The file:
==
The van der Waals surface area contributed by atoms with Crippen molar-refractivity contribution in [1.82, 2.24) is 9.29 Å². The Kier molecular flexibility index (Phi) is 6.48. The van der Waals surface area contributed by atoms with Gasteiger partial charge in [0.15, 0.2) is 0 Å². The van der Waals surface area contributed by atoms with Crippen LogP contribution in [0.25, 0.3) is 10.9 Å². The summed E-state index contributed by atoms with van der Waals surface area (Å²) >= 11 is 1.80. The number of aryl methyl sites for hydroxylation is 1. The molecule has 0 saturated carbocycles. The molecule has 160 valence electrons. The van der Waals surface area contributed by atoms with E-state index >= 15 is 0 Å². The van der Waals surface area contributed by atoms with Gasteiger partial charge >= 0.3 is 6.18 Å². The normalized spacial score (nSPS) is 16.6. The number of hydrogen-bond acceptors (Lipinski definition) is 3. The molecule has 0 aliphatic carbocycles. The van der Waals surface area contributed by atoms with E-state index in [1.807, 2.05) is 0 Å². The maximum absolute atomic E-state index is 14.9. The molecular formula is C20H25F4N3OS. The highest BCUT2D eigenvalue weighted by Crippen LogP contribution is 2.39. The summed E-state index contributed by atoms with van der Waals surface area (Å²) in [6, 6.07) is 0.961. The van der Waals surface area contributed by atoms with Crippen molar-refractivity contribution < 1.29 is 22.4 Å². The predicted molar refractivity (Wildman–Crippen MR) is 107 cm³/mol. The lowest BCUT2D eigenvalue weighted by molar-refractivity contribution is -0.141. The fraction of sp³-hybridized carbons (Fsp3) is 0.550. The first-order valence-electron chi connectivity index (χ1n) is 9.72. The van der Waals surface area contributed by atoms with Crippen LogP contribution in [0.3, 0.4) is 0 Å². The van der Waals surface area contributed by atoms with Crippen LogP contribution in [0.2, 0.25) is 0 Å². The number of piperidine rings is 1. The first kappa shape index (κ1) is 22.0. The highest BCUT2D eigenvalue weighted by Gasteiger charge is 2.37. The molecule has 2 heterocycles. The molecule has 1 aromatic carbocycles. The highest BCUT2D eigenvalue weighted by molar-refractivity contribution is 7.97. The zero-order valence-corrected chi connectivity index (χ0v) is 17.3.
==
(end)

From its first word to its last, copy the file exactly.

The van der Waals surface area contributed by atoms with Crippen molar-refractivity contribution in [1.82, 2.24) is 9.29 Å². The Kier molecular flexibility index (Phi) is 6.48. The van der Waals surface area contributed by atoms with Gasteiger partial charge in [0.15, 0.2) is 0 Å². The van der Waals surface area contributed by atoms with Crippen LogP contribution in [0.25, 0.3) is 10.9 Å². The summed E-state index contributed by atoms with van der Waals surface area (Å²) >= 11 is 1.80. The number of aryl methyl sites for hydroxylation is 1. The molecule has 0 saturated carbocycles. The molecule has 160 valence electrons. The van der Waals surface area contributed by atoms with E-state index >= 15 is 0 Å². The van der Waals surface area contributed by atoms with Gasteiger partial charge >= 0.3 is 6.18 Å². The normalized spacial score (nSPS) is 16.6. The number of hydrogen-bond acceptors (Lipinski definition) is 3. The molecule has 0 aliphatic carbocycles. The van der Waals surface area contributed by atoms with E-state index in [1.807, 2.05) is 0 Å². The maximum absolute atomic E-state index is 14.9. The molecular formula is C20H25F4N3OS. The highest BCUT2D eigenvalue weighted by Crippen LogP contribution is 2.39. The summed E-state index contributed by atoms with van der Waals surface area (Å²) in [6, 6.07) is 0.961. The van der Waals surface area contributed by atoms with Crippen molar-refractivity contribution < 1.29 is 22.4 Å². The predicted molar refractivity (Wildman–Crippen MR) is 107 cm³/mol. The lowest BCUT2D eigenvalue weighted by molar-refractivity contribution is -0.141. The fraction of sp³-hybridized carbons (Fsp3) is 0.550. The first-order valence-electron chi connectivity index (χ1n) is 9.72. The van der Waals surface area contributed by atoms with Crippen LogP contribution in [0.3, 0.4) is 0 Å². The van der Waals surface area contributed by atoms with Crippen LogP contribution in [0.2, 0.25) is 0 Å². The number of piperidine rings is 1. The first kappa shape index (κ1) is 22.0. The highest BCUT2D eigenvalue weighted by Gasteiger charge is 2.37. The molecule has 2 heterocycles. The molecule has 1 aromatic carbocycles. The highest BCUT2D eigenvalue weighted by molar-refractivity contribution is 7.97. The zero-order valence-corrected chi connectivity index (χ0v) is 17.3.